Arch Rival
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Arch Rival

Photo by Marc Lostracco/Torontoist.

Many Torontonians are unaware that Chinatown East even exists, let alone that a significant landmark—almost a decade in the making—opened last week at Gerrard and Broadview. The Zhong Hua Men (“Chinese Arch”) brings a higher profile to Chinatown East, and gives the district a gateway that its famous cousin on Spadina surprisingly doesn’t have.
This is because a hallmark of Chinatowns around the world is a gate based on Chinese architecture known as Pailou or Paifang: a custom of building archways to honour ancestry, historical figures, or significant events. The Zhong Hua Men is Toronto’s first, commemorating the contribution of Chinese workers to early railway development, which subsequently spurred an economic shift in the city.
The impressive granite-clad structure looms thirteen metres high, but is marred by the land it sits on, which was donated by the Toronto Parking Authority. Traditional Pailou usually spans a road, but the Zhong Hua Men is perched on the corner of Hamilton Street, and leads to nothing but an ugly, generic parking lot. A utility pole and a tangle of overhead wires also somewhat blight the view from the road. When it comes to the surrounding landscape, the arch is actually more attractive from behind, with a glimpse of Gerrard Street’s streetcars and the foliage in front of the Don Jail. Because the plot is small, this is a really only a monument to look at rather than play around.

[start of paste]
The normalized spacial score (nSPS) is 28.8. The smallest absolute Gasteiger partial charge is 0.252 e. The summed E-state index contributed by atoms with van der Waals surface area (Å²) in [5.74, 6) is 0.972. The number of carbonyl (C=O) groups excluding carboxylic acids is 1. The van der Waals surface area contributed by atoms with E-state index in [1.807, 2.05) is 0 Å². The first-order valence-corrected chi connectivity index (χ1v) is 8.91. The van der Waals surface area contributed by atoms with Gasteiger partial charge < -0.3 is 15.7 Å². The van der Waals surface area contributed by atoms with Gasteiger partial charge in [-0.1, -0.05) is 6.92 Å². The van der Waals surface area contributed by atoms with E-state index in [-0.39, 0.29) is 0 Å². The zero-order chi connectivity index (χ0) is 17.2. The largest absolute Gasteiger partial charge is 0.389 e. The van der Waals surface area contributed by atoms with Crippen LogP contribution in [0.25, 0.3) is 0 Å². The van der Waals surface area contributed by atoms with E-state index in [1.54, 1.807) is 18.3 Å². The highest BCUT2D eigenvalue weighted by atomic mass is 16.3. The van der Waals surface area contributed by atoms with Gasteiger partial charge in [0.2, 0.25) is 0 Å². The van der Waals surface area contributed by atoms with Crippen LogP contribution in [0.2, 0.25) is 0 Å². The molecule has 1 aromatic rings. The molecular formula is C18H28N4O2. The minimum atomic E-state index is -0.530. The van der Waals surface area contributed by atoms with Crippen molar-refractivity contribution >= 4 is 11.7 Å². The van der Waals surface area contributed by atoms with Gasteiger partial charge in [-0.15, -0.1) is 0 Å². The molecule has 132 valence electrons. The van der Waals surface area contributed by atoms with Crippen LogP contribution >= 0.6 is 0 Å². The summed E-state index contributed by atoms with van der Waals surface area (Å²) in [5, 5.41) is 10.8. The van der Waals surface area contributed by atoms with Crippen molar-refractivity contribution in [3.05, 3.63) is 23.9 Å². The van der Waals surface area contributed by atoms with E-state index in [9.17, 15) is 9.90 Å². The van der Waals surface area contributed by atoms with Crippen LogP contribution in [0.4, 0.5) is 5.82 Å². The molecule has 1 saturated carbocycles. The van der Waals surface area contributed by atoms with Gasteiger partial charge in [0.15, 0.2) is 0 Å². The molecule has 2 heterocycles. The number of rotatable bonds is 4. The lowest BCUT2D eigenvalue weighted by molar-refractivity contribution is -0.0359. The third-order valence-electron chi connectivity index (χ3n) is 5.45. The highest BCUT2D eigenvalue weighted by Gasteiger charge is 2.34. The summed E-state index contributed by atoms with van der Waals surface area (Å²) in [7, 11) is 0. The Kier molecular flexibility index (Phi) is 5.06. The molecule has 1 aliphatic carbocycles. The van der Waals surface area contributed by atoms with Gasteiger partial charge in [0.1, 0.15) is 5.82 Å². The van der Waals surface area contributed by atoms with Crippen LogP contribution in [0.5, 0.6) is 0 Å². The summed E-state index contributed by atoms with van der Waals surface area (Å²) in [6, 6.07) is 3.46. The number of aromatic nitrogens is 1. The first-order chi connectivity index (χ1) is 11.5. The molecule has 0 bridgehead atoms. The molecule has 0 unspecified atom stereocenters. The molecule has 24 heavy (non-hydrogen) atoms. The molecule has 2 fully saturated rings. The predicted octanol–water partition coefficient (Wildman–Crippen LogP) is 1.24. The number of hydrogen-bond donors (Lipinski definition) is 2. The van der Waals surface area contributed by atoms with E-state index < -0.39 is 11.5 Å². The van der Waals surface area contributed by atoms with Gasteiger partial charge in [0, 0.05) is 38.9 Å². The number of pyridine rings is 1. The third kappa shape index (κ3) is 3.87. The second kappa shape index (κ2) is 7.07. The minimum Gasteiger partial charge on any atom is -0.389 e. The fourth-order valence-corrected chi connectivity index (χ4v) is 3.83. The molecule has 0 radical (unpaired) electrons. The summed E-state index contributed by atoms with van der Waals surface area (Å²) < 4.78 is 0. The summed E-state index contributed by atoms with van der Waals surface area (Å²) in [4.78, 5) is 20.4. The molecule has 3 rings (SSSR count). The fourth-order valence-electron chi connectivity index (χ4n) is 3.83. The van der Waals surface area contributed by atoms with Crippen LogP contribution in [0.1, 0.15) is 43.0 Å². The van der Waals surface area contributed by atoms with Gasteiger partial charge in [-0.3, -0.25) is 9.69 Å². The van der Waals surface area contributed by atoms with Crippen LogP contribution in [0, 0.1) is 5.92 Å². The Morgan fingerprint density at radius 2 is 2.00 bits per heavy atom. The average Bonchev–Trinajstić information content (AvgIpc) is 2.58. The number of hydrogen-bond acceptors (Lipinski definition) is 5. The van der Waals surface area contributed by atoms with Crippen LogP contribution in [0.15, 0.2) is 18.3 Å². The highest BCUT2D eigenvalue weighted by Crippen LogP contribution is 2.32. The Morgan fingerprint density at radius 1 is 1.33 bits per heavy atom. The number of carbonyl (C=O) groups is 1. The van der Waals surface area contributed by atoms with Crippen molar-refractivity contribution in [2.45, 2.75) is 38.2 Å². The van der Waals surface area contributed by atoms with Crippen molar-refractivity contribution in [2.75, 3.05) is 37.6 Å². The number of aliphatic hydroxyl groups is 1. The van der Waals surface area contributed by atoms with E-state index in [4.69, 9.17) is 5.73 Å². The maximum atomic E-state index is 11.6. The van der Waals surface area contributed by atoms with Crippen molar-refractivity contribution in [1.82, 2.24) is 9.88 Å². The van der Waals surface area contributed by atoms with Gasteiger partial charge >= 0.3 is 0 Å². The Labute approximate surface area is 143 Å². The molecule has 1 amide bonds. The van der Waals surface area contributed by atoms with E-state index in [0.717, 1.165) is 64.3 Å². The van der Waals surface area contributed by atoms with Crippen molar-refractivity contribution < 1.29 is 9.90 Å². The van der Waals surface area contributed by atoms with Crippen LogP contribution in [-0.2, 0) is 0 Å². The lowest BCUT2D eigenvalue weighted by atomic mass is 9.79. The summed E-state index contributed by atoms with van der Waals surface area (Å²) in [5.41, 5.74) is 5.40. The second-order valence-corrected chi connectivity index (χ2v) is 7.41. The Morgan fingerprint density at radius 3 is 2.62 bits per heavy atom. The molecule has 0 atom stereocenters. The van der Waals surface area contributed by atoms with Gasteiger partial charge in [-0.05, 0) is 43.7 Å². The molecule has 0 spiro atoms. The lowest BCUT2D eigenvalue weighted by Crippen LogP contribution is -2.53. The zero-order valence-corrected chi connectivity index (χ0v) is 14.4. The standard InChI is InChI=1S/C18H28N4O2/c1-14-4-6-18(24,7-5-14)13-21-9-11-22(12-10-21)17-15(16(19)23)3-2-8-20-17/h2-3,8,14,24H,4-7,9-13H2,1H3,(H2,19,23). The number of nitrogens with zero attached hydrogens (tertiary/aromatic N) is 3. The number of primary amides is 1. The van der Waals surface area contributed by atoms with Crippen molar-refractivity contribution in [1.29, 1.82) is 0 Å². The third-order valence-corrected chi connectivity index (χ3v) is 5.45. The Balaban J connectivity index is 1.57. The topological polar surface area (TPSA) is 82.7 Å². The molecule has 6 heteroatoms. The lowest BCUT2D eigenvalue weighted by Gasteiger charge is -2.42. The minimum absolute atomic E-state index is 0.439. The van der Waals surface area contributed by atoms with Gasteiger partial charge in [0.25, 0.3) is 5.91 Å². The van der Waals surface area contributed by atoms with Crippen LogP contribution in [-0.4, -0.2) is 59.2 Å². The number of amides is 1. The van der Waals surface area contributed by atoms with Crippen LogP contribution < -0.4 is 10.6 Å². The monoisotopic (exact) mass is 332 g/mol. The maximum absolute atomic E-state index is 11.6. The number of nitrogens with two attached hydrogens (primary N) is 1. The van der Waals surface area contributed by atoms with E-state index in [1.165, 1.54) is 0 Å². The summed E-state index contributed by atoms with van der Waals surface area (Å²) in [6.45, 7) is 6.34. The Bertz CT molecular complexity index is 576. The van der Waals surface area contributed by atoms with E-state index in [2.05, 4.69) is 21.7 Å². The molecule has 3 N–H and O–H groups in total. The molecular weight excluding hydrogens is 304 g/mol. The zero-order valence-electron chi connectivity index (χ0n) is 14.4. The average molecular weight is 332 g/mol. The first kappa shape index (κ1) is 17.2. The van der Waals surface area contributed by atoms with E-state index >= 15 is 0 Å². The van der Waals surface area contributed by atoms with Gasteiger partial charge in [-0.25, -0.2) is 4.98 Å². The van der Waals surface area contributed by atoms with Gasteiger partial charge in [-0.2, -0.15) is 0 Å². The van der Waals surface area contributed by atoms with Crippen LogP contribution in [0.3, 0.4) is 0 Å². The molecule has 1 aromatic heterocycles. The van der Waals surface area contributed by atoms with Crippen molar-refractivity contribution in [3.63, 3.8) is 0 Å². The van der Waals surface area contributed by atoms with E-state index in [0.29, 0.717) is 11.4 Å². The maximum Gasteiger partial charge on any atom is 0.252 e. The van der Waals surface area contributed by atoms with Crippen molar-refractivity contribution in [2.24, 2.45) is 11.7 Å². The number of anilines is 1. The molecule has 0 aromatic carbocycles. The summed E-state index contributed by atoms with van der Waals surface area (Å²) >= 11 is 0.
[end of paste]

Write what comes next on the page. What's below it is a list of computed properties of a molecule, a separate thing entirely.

Still, it was nice to see the scaffolding finally come down this month after more than a year of construction. Fundraising for the Zhong Hua Men actually began in 2002, and though the city kicked-in $415,000 to the project, the Chinese Chamber of Commerce still had more than half a million dollars to raise. The two traditional marble fu lions flanking the monument were donated by the Chinese government, and were the first elements to be installed onto the foundation last November.
As Riverdale develops, Chinatown East tends to continually fight predictions of its demise, but the completion of the Zhong Hua Men sends a clear message that the area is thriving and significant. Both Greektown and Little Italy no longer boast a concentration of their respective cultural immigrants, and Chinatown East will likely result in the same, but the new archway no longer leaves any suspicion of a neighbourhood struggling to define itself.